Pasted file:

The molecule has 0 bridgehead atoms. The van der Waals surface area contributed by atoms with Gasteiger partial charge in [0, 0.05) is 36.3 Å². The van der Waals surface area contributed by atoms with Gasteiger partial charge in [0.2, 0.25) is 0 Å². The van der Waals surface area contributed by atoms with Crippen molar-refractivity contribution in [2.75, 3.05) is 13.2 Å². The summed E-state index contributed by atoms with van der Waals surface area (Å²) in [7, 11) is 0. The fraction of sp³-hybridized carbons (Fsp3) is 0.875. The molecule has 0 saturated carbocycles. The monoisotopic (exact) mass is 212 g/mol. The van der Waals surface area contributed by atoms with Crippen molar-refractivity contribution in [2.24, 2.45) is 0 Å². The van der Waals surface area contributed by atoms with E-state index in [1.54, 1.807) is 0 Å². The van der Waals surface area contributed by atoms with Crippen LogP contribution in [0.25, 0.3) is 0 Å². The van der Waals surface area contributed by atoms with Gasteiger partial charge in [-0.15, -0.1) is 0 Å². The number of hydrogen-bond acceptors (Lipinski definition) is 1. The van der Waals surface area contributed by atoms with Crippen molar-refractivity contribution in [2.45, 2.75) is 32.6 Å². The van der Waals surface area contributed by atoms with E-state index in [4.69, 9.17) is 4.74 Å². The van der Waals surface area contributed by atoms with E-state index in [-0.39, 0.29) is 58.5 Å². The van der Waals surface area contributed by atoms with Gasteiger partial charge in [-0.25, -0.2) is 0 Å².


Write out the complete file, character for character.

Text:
The molecule has 0 bridgehead atoms. The van der Waals surface area contributed by atoms with Gasteiger partial charge in [0, 0.05) is 36.3 Å². The van der Waals surface area contributed by atoms with Gasteiger partial charge in [0.2, 0.25) is 0 Å². The van der Waals surface area contributed by atoms with Crippen molar-refractivity contribution in [2.75, 3.05) is 13.2 Å². The summed E-state index contributed by atoms with van der Waals surface area (Å²) in [7, 11) is 0. The fraction of sp³-hybridized carbons (Fsp3) is 0.875. The molecule has 0 saturated carbocycles. The monoisotopic (exact) mass is 212 g/mol. The van der Waals surface area contributed by atoms with Crippen molar-refractivity contribution in [2.24, 2.45) is 0 Å². The van der Waals surface area contributed by atoms with E-state index in [1.54, 1.807) is 0 Å². The van der Waals surface area contributed by atoms with Crippen LogP contribution in [0.25, 0.3) is 0 Å². The van der Waals surface area contributed by atoms with Gasteiger partial charge in [-0.15, -0.1) is 0 Å². The number of hydrogen-bond acceptors (Lipinski definition) is 1. The van der Waals surface area contributed by atoms with Crippen molar-refractivity contribution in [2.45, 2.75) is 32.6 Å². The van der Waals surface area contributed by atoms with E-state index in [4.69, 9.17) is 4.74 Å². The van der Waals surface area contributed by atoms with E-state index in [-0.39, 0.29) is 58.5 Å². The van der Waals surface area contributed by atoms with Gasteiger partial charge in [-0.25, -0.2) is 0 Å².